Yet it’d be wrong to say the App Store thrives merely be­cause it adds con­ve­nience. After all, it has com­peti­tors these days that do the same. No, the App Store does so well in part be­cause it pairs that con­ve­nience with a re­mark­able de­gree of se­cu­rity, so that we’re rarely ter­ri­fied that a Nige­rian “prince” is si­phon­ing our data or that it’ll turn our iphones into $1,000 bricks. We know it’s safe to down­load them.

This is great for my peace of mind. It’s cer­tainly great for my pri­vacy. But more im­por­tantly, Ap­ple’s cu­rated ap­proach al­lows me to ex­per­i­ment. No longer am I con­strained by the word pro­ces­sor I’m “sup­posed” to use. If I don’t like one, I can eas­ily buy or try out an­other from a com­peti­tor within min­utes. There’s no need to go to a store.

When all goes well, this ex­per­i­men­ta­tion im­proves my pro­duc­tiv­ity. Good­ness knows how many weeks of my life I wasted re­search­ing promis­ing but lit­tle-known in­die apps on my PC in or­der to make sure they weren’t go­ing to ruin my life with a virus.

With Ap­ple’s vet­ting process, though, I know I can down­load ev­ery lit­tle app that

caters to my idio­syn­cra­sies with­out wor­ry­ing too much about whether it’s go­ing to force me to un­der­take a fresh OS in­stall next week. That cer­tainly wasn’t as true in the days when my lit­tle Win­dows lap­top was my en­tire life, when I risked the de­struc­tion of weeks of work solely be­cause I wanted an app that helped me out­line bet­ter.


And so much of it is cheap. I think that’s too of­ten for­got­ten when pun­dits talk about the rea­sons for the App Store’s suc­cess. We can talk all day about how ex­pen­sive the ac­tual phones are, but IOS apps sell for al­most noth­ing com­pared to the prices we used to pay for desk­top soft­ware. (Mac apps some­times re­main out­ra­geously ex­pen­sive, as in the case of Things 3, which charges $50 for an app that goes for just $10 on an iphone.) I’m con­fi­dent that I would have been able to ex­per­i­ment with at least some apps even with my laugh­able grad­u­ate stu­dent stipend.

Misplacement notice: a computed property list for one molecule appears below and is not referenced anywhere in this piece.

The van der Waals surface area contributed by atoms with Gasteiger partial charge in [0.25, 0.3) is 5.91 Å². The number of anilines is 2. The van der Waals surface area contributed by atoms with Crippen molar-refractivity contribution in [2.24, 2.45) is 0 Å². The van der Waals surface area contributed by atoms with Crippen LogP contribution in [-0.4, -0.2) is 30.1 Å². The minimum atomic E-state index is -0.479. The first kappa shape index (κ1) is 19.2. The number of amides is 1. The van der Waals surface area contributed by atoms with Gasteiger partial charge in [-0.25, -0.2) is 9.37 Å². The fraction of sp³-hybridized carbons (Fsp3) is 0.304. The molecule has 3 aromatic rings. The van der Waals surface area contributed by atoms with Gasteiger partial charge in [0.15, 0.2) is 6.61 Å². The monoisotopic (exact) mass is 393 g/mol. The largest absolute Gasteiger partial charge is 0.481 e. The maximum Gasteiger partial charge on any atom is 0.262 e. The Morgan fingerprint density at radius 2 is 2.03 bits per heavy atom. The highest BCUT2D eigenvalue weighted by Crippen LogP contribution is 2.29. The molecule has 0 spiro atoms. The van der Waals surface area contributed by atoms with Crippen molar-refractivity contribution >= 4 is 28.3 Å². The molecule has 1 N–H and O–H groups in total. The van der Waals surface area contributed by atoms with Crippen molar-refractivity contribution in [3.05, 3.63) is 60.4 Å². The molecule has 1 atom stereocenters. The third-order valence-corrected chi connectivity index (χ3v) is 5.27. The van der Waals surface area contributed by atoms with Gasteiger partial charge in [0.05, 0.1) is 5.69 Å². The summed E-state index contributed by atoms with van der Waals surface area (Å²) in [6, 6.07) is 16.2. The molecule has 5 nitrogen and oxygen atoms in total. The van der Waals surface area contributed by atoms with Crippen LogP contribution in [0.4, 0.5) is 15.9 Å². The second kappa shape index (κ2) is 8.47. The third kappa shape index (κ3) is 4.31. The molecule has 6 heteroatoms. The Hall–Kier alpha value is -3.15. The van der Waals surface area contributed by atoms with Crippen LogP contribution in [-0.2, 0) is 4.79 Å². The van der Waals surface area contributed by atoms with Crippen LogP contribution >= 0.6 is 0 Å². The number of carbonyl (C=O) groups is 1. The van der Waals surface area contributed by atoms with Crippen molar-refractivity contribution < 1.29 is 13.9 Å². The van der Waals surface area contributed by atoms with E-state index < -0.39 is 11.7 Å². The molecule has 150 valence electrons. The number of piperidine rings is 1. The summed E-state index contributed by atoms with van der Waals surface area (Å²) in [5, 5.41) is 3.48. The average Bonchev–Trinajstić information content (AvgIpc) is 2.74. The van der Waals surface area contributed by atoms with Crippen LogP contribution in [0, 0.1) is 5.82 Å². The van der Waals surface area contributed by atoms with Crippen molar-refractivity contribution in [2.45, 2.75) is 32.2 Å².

These all look like sim­ple changes, but that’s just a sign of how thor­oughly they’ve changed our lives. In most cases, I think they’ve changed them for the bet­ter. It’s been a long time since I’ve found my­self frus­trated with the tools I use for writ­ing and re­search; after months and years of ex­per­i­ment­ing with the “per­fect” apps for each task, I usu­ally sim­ply find my­self frus­trated with the ac­tual busi­ness of writ­ing. Any writer will tell you that you can’t re­ally help that, so it’s an en­vi­able po­si­tion to be in.

Has the in­ter­net as a whole been the great gift to hu­man­ity we of­ten claim it is? Lately I have my doubts. I do be­lieve, though, that the App Store is one of the few de­vel­op­ments that we can point to as a Good Thing, whether for its va­ri­ety, con­ve­nience, or the sim­ple fact that Ap­ple gives devs a se­cure way to earn money with­out the fear of piracy (even if we can crit­i­cize that mas­sive 30 per­cent cut).

For us, be we pro­fes­sion­als or starv­ing grad stu­dents, ru­ral or ur­ban, the App Store al­lows us to find more ef­fi­cient ways of cre­at­ing. It al­lows us to find these meth­ods quickly, of­ten in­ex­pen­sively, and with­out fear. For that mat­ter, it re­minds us that there’s al­most al­ways a choice. And, of course, that’s to say noth­ing about the ways it lets us call driv­ers to pick us up, meet new peo­ple, or even shop, but plenty of words have been writ­ten about all that else­where.

In an age that’s in­creas­ingly fraught with fears about safety, ris­ing costs, and mis­in­for­ma­tion, the App Store gives us a rea­son to look for­ward to the fu­ture. ■

The trees were prob­a­bly ex­cited about Ap­ple’s re­lease of the App Store, too.

Some­times Ap­ple does come off as too dra­co­nian, as in the case of the Steam Link app, which never saw re­lease on IOS.